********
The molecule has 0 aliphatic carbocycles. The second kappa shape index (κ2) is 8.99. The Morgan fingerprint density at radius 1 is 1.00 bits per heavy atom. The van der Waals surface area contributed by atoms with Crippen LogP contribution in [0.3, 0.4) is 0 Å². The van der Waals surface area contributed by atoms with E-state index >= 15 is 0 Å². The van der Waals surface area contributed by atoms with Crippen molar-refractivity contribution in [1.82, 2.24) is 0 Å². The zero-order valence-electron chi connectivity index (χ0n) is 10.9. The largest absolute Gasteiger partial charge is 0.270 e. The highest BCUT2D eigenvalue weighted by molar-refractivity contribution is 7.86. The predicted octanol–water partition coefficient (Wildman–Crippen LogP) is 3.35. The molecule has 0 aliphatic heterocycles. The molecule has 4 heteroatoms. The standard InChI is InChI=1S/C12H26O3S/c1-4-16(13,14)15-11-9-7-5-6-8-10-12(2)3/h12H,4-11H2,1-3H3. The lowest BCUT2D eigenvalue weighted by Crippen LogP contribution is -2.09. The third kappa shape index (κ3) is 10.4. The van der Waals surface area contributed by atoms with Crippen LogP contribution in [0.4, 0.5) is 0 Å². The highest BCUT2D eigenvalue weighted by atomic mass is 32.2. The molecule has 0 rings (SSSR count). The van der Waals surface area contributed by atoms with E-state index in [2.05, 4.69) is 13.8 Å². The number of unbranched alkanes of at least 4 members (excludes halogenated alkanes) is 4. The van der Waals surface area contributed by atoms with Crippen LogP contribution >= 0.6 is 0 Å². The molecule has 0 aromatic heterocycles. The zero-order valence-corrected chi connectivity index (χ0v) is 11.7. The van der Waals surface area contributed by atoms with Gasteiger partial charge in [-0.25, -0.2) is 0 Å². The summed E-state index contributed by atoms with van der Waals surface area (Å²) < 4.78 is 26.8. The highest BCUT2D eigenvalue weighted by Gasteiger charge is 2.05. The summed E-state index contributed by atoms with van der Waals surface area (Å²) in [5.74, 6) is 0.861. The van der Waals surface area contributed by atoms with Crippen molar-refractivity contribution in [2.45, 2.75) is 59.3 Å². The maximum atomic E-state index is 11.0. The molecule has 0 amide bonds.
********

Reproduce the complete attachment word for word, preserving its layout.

The molecule has 0 aliphatic carbocycles. The second kappa shape index (κ2) is 8.99. The Morgan fingerprint density at radius 1 is 1.00 bits per heavy atom. The van der Waals surface area contributed by atoms with Crippen LogP contribution in [0.3, 0.4) is 0 Å². The van der Waals surface area contributed by atoms with E-state index >= 15 is 0 Å². The van der Waals surface area contributed by atoms with Crippen molar-refractivity contribution in [1.82, 2.24) is 0 Å². The zero-order valence-electron chi connectivity index (χ0n) is 10.9. The largest absolute Gasteiger partial charge is 0.270 e. The highest BCUT2D eigenvalue weighted by molar-refractivity contribution is 7.86. The predicted octanol–water partition coefficient (Wildman–Crippen LogP) is 3.35. The molecule has 0 aliphatic heterocycles. The molecule has 4 heteroatoms. The standard InChI is InChI=1S/C12H26O3S/c1-4-16(13,14)15-11-9-7-5-6-8-10-12(2)3/h12H,4-11H2,1-3H3. The lowest BCUT2D eigenvalue weighted by Crippen LogP contribution is -2.09. The third kappa shape index (κ3) is 10.4. The van der Waals surface area contributed by atoms with Crippen LogP contribution in [0.4, 0.5) is 0 Å². The highest BCUT2D eigenvalue weighted by atomic mass is 32.2. The molecule has 0 rings (SSSR count). The van der Waals surface area contributed by atoms with E-state index in [2.05, 4.69) is 13.8 Å². The number of unbranched alkanes of at least 4 members (excludes halogenated alkanes) is 4. The van der Waals surface area contributed by atoms with Crippen LogP contribution >= 0.6 is 0 Å². The molecule has 0 aromatic heterocycles. The zero-order valence-corrected chi connectivity index (χ0v) is 11.7. The van der Waals surface area contributed by atoms with Gasteiger partial charge in [-0.25, -0.2) is 0 Å². The summed E-state index contributed by atoms with van der Waals surface area (Å²) < 4.78 is 26.8. The highest BCUT2D eigenvalue weighted by Gasteiger charge is 2.05. The summed E-state index contributed by atoms with van der Waals surface area (Å²) in [5.74, 6) is 0.861. The van der Waals surface area contributed by atoms with Crippen molar-refractivity contribution in [2.45, 2.75) is 59.3 Å². The maximum atomic E-state index is 11.0. The molecule has 0 amide bonds.